Lot owners from NSW have questions about carrying our external paint work.
Jump directly to the QUESTION you are after:
- QUESTION: At no cost to the owners corporation, we’d like to paint an unpainted common area exterior wall. How can we get this action sanctioned and take advantage of this improvement?
- QUESTION: I have been charged for a small amount of exterior painting. The work wasn’t even carried out very well. Are these strata charges determined by my unit entitlements?
Question: At no cost to the owners corporation, we’d like to paint an unpainted common area exterior wall. How can we get this action sanctioned and take advantage of this improvement?
It has been suggested that we have some unsightly unpainted interior walls in our complex spruced up with a coat of paint. Currently, they are untreated block walls and unpainted concrete. They are within our building’s interior common property, adjacent to our basement carpark. As these services have never been painted, it is considered that improving their appearance is not maintenance as the current finish could be considered maintenance free.
We have adequate paint left over from a recent exterior repaint to cover these unfinished surfaces, and sufficient volunteer labour to tackle the work. Therefore this improvement would come at no cost to our owners corporation.
The fact that these surfaces are isolated and interior would likely mean that a single paint would probably last us in excess of 15 years. How can we get this action sanctioned and take advantage of this zero cost improvement?
Answer: Such improvements require a special resolution of the Owners Corporation.
In our view, the painting is an “improvement” to the common property because the surfaces are currently unpainted. Such improvements require a special resolution of the Owners Corporation. Before embarking on the working bee, ensure you have the proper authorisations in place, and, in particular, check with the building’s insurer whether such a working bee would be an insurable event (in case of slip-and-fall etc).
This post appears in Strata News #402.
Question: I have been charged for a small amount of exterior painting. The work wasn’t even carried out very well. Are these strata charges determined by my unit entitlements?
How are units of entitlement determined, please? My strata manager is the original developer who tells me he has complete autonomy and I think he is unprofessional, to say the least. I’ve been charged a hefty levy for a small amount of painting (only eaves and a door were given one coat of paint) and need to get to the bottom of it all.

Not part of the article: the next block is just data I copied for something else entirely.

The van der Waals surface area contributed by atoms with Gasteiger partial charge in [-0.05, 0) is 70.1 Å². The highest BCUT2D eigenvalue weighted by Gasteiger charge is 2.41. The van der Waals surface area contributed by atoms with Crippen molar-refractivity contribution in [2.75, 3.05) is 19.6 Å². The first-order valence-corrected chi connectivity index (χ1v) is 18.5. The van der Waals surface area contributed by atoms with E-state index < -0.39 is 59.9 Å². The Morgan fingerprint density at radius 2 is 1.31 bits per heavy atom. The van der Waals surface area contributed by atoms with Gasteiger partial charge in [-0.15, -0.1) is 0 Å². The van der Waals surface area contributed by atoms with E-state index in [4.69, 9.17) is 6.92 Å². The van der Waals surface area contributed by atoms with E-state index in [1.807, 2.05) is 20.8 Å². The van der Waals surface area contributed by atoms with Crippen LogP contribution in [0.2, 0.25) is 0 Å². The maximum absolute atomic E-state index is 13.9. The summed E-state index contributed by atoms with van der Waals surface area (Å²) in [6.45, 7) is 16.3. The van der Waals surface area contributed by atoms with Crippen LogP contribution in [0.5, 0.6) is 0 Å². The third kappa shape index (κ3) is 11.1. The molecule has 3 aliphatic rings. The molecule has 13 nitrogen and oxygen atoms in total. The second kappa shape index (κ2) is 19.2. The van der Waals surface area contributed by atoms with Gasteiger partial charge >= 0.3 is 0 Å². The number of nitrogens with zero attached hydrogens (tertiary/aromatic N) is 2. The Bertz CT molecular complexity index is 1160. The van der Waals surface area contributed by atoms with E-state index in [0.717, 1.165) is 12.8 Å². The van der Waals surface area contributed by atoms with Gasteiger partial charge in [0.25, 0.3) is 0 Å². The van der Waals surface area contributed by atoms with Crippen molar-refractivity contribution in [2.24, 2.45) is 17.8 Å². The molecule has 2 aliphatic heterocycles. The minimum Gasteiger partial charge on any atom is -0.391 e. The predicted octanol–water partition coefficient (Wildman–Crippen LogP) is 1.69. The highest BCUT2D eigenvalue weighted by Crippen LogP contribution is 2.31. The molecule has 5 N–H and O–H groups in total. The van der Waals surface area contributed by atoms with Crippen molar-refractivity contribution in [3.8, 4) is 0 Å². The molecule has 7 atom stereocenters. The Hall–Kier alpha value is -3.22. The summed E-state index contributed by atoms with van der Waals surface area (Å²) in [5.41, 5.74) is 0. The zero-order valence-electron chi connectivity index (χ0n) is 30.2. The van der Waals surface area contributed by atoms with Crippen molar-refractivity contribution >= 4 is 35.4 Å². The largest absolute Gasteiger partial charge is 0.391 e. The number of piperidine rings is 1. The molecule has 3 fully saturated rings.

Answer: The greater question is why you were charged a levy for painting.
Thanks for the question. For Strata Schemes registered after 30/11/16 the mechanics surrounding Units of Entitlement determination are outlined in the Strata Schemes Development Act 2015 Sch 2 Cl 3. Units of entitlement are determined based on:
- the aggregate unit entitlement of all lots, and
- apportioned on a market value basis at the valuation day and totalling the aggregate unit entitlement of all lots, the proposed unit entitlement of each lot.
The valuation day definition is outlined in the regulations however practically speaking, its within 3 months of completion of the development. A registered valuer is now required to complete the Unit of Entitlement calculation.
Prior to 30 November 2015, the requirements weren’t as strict. A valuer didn’t need to provide the units of entitlement schedule, however, they often did. A developer was able to set the units of entitlement. I am assuming your units of entitlement are unfair. There is a mechanism to modify the Units of Entitlement at the NCAT and depending on how incorrect your Unit Entitlements are, this could be worthwhile doing. You should speak to a good strata lawyer about this further, however changing Unit Entitlements is not easy an easy process.
The greater question is why you were charged a levy for painting. Was this just a charge to your lot or all lots? If it was just your lot, the charge is most likely invalid.
If the painting levy was raised for all owners via a special levy, special levies must be approved by the resolution of a general meeting. If a General Meeting wasn’t called to approve the painting levy, then the painting levy you have received is most likely invalid.
I would suggest you review the above and then ask the above questions of your strata manager. I would also suggest getting to know your fellow owners to ensure you are actively involved in your strata. I rarely suggest this, however, depending on the answers, you may need to make a complaint to Fair Trading then look to change strata managers to achieve fairness in your strata community.
I hope this helps.
This post appears in Strata News #179.
Have a question about carrying our external paintwork or something to add to the article? Leave a comment below.
- NSW: So What Happens if the Owners Corporation Does Not Fix the Building?
- NSW: Q&A Unit Entitlements and a Working Apartment Intercom System
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